6. Plucking hand position: The plucking hand position will vary greatly depending on your physiology, plucking style, etc. I have multiple positions based on the sound I am trying to create, for example. For a good, solid, general, two-finger plucking style (ala Jaco), pay attention to how you are anchoring the hand with your thumb. Make sure that your hand is supported by your thumb and/or where your forearm rests against the body. Practice playing lines slowly and watch your hand. If your tendons are standing out, your 3rd and 4th fingers are flying our to the side and your hand looks generally tense, then it may be a good idea to slow things down and really focus on your plucking hand. Take a simple pattern like a scale and play each note twice through the pattern. Start slowly and gradually build up speed. Keep your eyes on your plucking hand. Try and make note of when the hand begins to tense up. Now back off the speed just a hair and practice playing the pattern at that tempo, very consciously trying to keep your hand relaxed and fluid. Slowly increase tempo from there over the course of days or weeks, all the while forcing yourself to relax
  7. If you are an upright player, have your teacher evaluate your hand positions.
  8. Breathe! Don’t hold your breath when you play. Take some deep breaths before beginning and make sure that you are relaxed and breathing while you practice
  9. Watch your body posture. Try to keep your back straight and shoulders back. Keep breathing properly and don’t scrunch up anywhere in your body.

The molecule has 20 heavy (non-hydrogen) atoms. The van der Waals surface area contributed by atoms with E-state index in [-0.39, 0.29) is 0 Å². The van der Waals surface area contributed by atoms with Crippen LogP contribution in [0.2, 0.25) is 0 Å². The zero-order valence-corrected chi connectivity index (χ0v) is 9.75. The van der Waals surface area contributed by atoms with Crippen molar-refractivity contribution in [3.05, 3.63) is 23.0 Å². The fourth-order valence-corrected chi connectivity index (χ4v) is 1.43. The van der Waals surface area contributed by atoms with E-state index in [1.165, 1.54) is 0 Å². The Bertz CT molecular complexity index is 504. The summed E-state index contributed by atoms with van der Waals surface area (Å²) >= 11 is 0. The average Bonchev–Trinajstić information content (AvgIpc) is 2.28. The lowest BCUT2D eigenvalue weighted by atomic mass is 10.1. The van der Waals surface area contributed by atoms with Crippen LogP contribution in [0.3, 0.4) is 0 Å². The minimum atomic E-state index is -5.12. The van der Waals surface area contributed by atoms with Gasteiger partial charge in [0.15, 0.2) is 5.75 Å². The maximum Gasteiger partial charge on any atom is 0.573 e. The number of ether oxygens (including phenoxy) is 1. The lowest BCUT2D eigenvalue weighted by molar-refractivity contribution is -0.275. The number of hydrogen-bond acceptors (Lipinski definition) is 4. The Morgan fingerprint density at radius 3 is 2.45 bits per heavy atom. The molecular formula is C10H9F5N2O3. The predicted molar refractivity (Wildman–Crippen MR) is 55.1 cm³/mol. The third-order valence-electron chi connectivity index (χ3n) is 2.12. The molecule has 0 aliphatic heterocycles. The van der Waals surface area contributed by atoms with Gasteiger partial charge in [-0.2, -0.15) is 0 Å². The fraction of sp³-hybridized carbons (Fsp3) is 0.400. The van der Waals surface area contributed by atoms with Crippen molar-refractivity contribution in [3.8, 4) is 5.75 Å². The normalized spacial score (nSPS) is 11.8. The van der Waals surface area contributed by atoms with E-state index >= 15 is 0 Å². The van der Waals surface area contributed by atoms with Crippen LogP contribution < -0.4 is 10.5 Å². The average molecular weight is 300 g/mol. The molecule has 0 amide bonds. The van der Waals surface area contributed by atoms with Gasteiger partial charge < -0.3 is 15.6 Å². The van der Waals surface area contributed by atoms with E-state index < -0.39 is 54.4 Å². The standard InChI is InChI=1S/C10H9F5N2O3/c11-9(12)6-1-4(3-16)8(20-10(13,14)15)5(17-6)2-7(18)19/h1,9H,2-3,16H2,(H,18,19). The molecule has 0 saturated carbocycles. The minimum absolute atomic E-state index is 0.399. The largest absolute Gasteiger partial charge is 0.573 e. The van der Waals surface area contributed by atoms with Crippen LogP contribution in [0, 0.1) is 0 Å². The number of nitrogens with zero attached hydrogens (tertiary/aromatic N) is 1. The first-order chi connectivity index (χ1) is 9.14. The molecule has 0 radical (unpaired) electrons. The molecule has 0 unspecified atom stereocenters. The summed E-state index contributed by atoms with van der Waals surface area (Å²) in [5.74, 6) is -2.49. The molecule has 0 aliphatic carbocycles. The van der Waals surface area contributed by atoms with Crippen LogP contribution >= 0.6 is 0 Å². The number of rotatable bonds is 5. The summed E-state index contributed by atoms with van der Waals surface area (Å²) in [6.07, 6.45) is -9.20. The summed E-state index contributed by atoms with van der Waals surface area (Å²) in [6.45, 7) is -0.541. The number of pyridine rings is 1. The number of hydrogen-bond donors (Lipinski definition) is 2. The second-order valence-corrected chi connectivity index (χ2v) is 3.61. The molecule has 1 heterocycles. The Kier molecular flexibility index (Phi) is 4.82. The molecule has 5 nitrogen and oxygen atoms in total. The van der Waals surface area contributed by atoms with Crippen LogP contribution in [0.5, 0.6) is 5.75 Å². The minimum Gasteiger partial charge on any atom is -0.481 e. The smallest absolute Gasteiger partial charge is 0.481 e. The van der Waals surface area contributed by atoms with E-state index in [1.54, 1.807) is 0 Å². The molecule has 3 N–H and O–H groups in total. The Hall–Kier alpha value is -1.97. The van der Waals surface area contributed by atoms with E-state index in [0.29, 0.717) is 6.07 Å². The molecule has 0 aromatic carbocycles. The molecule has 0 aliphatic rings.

10. Watch a ton of videos on Youtube and pay attention to how the pros look when they play. Emulate what you see but also make allowances for variation. One thing won’t work for everybody, so if it doesn’t feel right, don’t do it.
  11. Try and keep your wrists as straight as possible. You also don’t want them “bone straight”. We all have a natural curve to our wrists. Try placing your hands and forearms on the table while at a comfortable heigth. Turn your hands inward a bit so your arms are resting a bit on their sides. Notice how you have a slight arc to your wrists through your hands. Try and maintain that natural arc as much as possible. You can this may cause you to hold the instrument differently but a good technique and posture will make playing easier. Try playing with the instrument on your left leg vs. the right. Take a look at your posture. Make micro adjustments. Adjust your strap so it’s the same length when sitting as standing (if you practice sitting down). Basically, experiment holding the bass at a number of points left and right, up and down across your body and watch your posture in the mirror. Good posture often makes a lot of sense when you see it and you might even feel the difference immediately. Just explore positioning and try and correct anything that you notice in your habits.

The one thing that you will notice when you watch your favorite players and the best of the best: they are almost always relaxed (both physically and mentally). There are exceptions to the rule, of course, and I find myself wondering how certain musicians hands to go into spasm when I watch certain people play. But it is much easier to play well when you are relaxed both physically and mentally.

If you cramp up when you are practicing, simply stop and gently shake out your hands and arms. Take a few minutes to relax before getting back to it. There are a lot of muscles – both big and small – that need to develop in order to physically work an instrument comfortably. Give them time to grow and stretch and don’t try to force them to do anything they aren’t ready to do. Take it slow and listen to your body.

Although I never really warm up, I do tend to shake out my hands, massage them and get the blood flowing before a performance. Do whatever gets your head in the game mentally and don’t forget to warm up those hands in some way. Wether you rub them back and forth for a minute or run some scales.

Get the blood moving, breathe deeply and relax.

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Hand cramping is due to the lack of oxygen in your system, and like the singer, you have to learn how to control your breathing in a systematic manner.